WEBCommentary Guest

Author: Larry Simoneaux
Date:  February 11, 2007

Topic category:  Other/General

This causes arguments???

Iím late with this one, but here it is. I keep bumping into this argument over breastfeeding in public.

The most recent spat occurred when a flight attendant booted a breastfeeding mother off of a plane.

The national news outlets picked up the story and, shortly thereafter, we were off and running with protests and arguments and all manner of hyperventilating over the whole situation.

By even a casual sampling of the news these days, one can find plenty of other topics better suited for a full-out row. A few of these might include the fact that weíre involved in a bloody and divisive war. That our nationís energy policy seems to be best summarized by the words "Weíll think about it tomorrow." That our borders make the Titanicís hull seem positively watertight. That our kids are dropping out of school at an alarming rate. And that weíre not taking child molesters and dropping them off in the dead of winter - naked and unarmed would be my preference - somewhere north of Mt. McKinley.

Still, despite all of the above, weíre ready and willing to raise a ruckus about feeding babies as nature intended.

Lord love a duck.

Admittedly, Iím from the side of the species that doesnít pack the gear that generates all of this commotion. Still, I do remember some of my biology classes and have helped raise three formerly breastfed kids to adulthood.

I believe that this background has given me a rudimentary understanding of the function of the female breast which is, in essence, to feed babies. And, if anyone doubts that, as Yogi Berra once said, "You could look it up."

OK, so letís assume that weíre in a public place. Letís further assume that thereís a mother nearby with a very hungry infant. Finally, letís assume that that mother has chosen to and is fully capable of breastfeeding that infant.

Is there a dilemma here? Is there some problem that only Solomon on his best day could solve?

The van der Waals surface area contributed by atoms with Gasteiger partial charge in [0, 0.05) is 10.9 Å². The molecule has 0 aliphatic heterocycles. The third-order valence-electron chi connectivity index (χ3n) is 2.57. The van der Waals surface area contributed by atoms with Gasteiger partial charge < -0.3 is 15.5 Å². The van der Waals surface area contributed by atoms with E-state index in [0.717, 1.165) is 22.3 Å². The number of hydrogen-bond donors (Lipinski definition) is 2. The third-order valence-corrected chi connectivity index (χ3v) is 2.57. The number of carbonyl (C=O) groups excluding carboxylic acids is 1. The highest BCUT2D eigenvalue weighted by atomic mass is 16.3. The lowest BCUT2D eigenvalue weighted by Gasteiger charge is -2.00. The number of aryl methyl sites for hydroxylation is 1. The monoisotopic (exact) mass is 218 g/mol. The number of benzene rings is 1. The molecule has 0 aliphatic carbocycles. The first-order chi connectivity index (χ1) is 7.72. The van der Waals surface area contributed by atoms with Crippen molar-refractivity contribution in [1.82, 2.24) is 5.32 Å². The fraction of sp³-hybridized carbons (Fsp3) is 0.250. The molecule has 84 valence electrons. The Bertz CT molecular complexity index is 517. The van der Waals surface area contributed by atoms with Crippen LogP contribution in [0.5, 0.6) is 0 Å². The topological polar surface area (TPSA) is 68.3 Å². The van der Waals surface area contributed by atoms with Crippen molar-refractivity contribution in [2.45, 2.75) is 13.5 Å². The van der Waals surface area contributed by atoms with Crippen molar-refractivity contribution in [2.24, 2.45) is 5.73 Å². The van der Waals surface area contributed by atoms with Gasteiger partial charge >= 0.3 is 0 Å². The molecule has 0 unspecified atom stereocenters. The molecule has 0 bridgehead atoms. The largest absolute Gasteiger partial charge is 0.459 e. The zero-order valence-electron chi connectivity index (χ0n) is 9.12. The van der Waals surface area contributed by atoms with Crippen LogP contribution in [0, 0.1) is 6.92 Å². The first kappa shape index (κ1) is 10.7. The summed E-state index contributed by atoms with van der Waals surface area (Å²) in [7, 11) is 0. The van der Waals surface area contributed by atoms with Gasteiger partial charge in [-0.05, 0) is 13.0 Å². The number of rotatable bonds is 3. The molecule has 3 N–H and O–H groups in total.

Possibly, but only if everyone involved has lost sight of words like courtesy, kindness, and consideration.

Itís been my experience that the vast majority of breastfeeding mothers do not want to put on a display akin to naval vessels refueling at sea. That would be where a very "hungry" small vessel comes alongside a tanker with flags fluttering, signal lights blinking, and bands playing.

Shortly thereafter, when both vessels have settled into their appropriate positions, out comes all of the necessary gear, the smaller vessel plugs in, and refueling begins with everyone nearby straining to see whatís going on.

As I said, Iíve just not come across many women whoíd just "let it all hang out" and begin feeding in front of all and sundry. Almost all do it quietly and with as little commotion as possible.

For the rest of us nearby, this should cause no problem. What, especially in this age of electronic isolation, would be so difficult about busying ourselves with something other than staring?

Donít have an iPod, Blackberry, laptop, videogame, cell phone, etc.? Then read a book. Do a crossword. Watch the world go by. Good grief, just find something else to capture your attention.

While youíre so occupied, a baby can be fed and, during that process, Iím betting that the sun will continue to shine, rivers will continue to flow, and billions of people worldwide will be completely unaware that anything has happened.

Granted, there might be a child nearby who sees whatís happening and - being curious - asks a parent, "Whatís that lady doing?"

Should that happen, hereís a response that Cora Wells, my maternal grandmother, used when I asked the same question.

"Sheís feeding her baby. Now, mind your manners and donít you be staring."

Iíve been warned that both sides of this subject have fierce supporters and that Iíll likely be pummeled roundly for broaching this topic.

Fine, but I still canít see the reason for all of the uproar.

Rather than getting ourselves sideways over this "issue," we might try to remember several things.

Darned if those things werenít put there for a purpose. Darned if babies donít get hungry at their, and not our, convenience. Darned if we shouldnít grant a mother some privacy and allow her to feed that child Ė even in a public place Ė rather than listen to it wail.

Just seems so easy as long as everyone remembers to be kind, courteous, and considerate.

How tough can that be?

Larry Simoneaux

Biography - Larry Simoneaux

Larry Simoneaux is a regular columnist for The Everett Herald in Washington state. He is a retired ship driver for the US Navy and NOAA.

Copyright © 2007 by Larry Simoneaux
All Rights Reserved.

© 2004-2007 by WEBCommentary(tm), All Rights Reserved